“That’s what I call a dent! But here’s a stumper for you, Happy: what became of Jesus’s wife?”

“You know very well He did not have one.”

“But Eirik does. And she’s in trouble.”

“Sigrid?” Ogive asked.

“My cousin Sigi. You’ve never met her. But you wouldn’t like her. She’s a whiny sort of girl – not clever at all. She only likes babies and dresses and things. Not like you.”

'Not like you.'

Britamund did not rise up in defense of her cousin and fellow woman as she would ordinarily have done, but only whimpered, “What about Sigi?”

Ogive saw Dunstan’s arms tighten around his wife, and she knew then that Sigrid’s trouble was grave.

“Tryggve’s here,” Caedwulf said quickly. “If you hadn’t heard,” he added with a weak smile. “Whitehand let him go after he took Eirik, but then Tryggve went home and somehow let Sigi talk him into taking her here.”

“She’s here?” Britamund squealed.

“No, sis. They were captured at sea. They took Sigi away on one ship and Tryggve on another, and he doesn’t know what’s become of her. And if you saw what they did to his face…”

'And if you saw what they did to his face...'

Britamund gasped, and Dunstan barked, “Your Highness!”

“I didn’t mean they did the same to her!” Caedwulf blurted. “Only that… they were not very pleasant fellows. Not friends of Eirik’s, I mean.”

He looked almost pleadingly at Ogive, and she tried to come to his aid.

“I’m certain they only took her to Whitehand,” she said. “Even pirates have that much honor. They wouldn’t hurt a lady.”

As soon as they were out of her mouth, she saw the gulf between the words and reality, and she felt it like a void beneath her feet. There was danger in the world.

'They wouldn't hurt a lady.'

“That’s right,” Caedwulf said. “That’s why Pater’s sending me, instead of going his ugly old self.” He winked at his sister. “I shall simply pull on a dress, and none the wiser.”

Sending you?” Britamund asked.

“Me and Wyn and Brede, since they’re her brothers, and Sigefrith since he’s practically Eirik’s brother. And Aengus and Domnall so I have a son and son-​​in-​​law of Old Aed with me. And Stein, because Whitehand chomps on his tongue in frustration every time he meets a Norseman with real royal blood.”

“But Father isn’t going?” Britamund asked.

“I think it very sage of him,” Ogive said. “To go himself would lay an unnecessary emphasis on the gravity of the situation. If he only sends his son, it is saying to Whitehand that he is only a bothersome person, and clearly this is all a misunderstanding, since anything else would be absurd.”

'Anything else would be absurd.'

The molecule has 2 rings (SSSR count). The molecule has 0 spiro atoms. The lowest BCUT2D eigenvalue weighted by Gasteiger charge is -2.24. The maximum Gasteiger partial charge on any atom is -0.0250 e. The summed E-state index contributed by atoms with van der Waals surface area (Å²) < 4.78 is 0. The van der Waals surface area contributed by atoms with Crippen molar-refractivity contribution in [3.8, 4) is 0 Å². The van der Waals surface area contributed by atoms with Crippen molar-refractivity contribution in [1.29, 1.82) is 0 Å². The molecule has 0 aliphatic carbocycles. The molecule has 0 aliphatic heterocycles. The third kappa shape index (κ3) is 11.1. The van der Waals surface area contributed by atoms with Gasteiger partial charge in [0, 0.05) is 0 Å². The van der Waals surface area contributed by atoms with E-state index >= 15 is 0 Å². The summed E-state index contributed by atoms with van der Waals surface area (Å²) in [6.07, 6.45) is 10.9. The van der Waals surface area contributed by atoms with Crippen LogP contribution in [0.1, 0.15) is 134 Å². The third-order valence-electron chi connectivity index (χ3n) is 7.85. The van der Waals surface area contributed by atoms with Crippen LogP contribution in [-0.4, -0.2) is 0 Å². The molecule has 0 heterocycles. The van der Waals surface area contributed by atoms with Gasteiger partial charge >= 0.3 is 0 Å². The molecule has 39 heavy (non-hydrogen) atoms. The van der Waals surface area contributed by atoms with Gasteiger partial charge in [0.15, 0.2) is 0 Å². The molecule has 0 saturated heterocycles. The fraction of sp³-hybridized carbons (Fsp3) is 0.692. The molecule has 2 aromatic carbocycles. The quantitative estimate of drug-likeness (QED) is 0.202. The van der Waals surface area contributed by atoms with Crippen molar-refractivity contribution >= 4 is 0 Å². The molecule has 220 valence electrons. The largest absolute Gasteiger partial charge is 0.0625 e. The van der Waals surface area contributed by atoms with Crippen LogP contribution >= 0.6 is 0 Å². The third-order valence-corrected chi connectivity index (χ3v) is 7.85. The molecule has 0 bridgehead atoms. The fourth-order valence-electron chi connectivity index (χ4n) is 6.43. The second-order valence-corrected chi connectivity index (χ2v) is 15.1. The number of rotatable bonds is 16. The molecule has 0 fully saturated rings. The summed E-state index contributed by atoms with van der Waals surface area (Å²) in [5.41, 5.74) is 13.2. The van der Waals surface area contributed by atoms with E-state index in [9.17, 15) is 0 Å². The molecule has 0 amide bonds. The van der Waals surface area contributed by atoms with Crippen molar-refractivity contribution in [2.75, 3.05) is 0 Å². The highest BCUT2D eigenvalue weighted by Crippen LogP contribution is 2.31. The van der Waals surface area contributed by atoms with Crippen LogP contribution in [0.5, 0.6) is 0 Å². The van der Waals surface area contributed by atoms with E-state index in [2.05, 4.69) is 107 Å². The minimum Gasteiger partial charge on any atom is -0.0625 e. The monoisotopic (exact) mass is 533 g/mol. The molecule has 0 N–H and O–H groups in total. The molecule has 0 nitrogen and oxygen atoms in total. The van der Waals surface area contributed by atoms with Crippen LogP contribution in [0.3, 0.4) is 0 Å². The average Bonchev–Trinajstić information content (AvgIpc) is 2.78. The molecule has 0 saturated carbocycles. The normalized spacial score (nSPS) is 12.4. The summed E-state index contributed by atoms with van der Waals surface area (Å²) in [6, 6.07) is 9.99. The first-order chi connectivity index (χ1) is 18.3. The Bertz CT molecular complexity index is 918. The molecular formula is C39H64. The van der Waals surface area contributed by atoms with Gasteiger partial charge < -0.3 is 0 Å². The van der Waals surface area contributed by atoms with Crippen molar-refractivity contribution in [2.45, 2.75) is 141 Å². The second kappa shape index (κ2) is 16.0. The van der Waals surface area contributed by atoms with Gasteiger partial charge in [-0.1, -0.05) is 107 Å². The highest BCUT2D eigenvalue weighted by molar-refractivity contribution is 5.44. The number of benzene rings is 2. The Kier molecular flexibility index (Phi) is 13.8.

“Thank you, Happy,” Caedwulf nodded. “That is very nearly what my father said. Also, good riddance and here’s a kick in the rear. Besides, Brit, do you think I can’t negotiate the release of hostages all by my itty bitty self?”

“No,” Britamund murmured, “but what if… he tries something… does something…”

“Brit,” he sighed, “if it came to that, there is nothing he could do or try that Father could save me from, even if he were there. Father’s neck isn’t any harder to slice through than mine.”

Dunstan did not bark at the Prince this time. He was immediately occupied in comforting the Princess, who was whining weirdly in her throat as she did sometimes when she was about to be sick.

Ogive felt sick herself.

Ogive felt sick herself, and there were no arms around her. She felt the void between Caedwulf’s boyish bravado and his young man’s knowledge of the real danger, as if it were beneath her own feet and she were falling into it.

For once she did not stop to think how she would appear to others, and she drew her knees up onto the couch and plunged at him.

He gasped as if she were a tubful of cold water, but he was so warm! So solid! Her pounding heart seemed to be hammering itself as much against his ribs as against hers.

He was so warm!

Oh, he was for her, but he was not yet hers. And if he went away now and was killed – !

She would surely be sent into a convent then and have no man at all. But perhaps it would be her most merciful fate. No other man would satisfy her now. There were kings less kingly than Caedwulf.

But just then he was uncharacteristically awkward – laughing awkwardly, patting her back awkwardly.

“Don’t start grieving for me yet!” he said. “I’m not dead yet, and besides, it’s too late for me to start calling you Weepy.”

He shook his shoulders as if to shake her loose, and when she relaxed her clutching arms, he pushed her gently away.

He pushed her gently away.

This time she had gone too far.

“As if I should cry for you,” she huffed, meeting her embarrassment as she always did – by further insulting herself. “As if I would get all red and blotchy for you. My face is red and blotchy enough already, thank you.”

“Don’t forget I have a nice, clean spare nose here for you.” He showed off the tip of his thumb again.

“Keep it,” she muttered.

“I shall wear it into battle with pride,” he announced, and he kissed her pretend nose and pretended to put it away.

'I shall wear it into battle with pride.'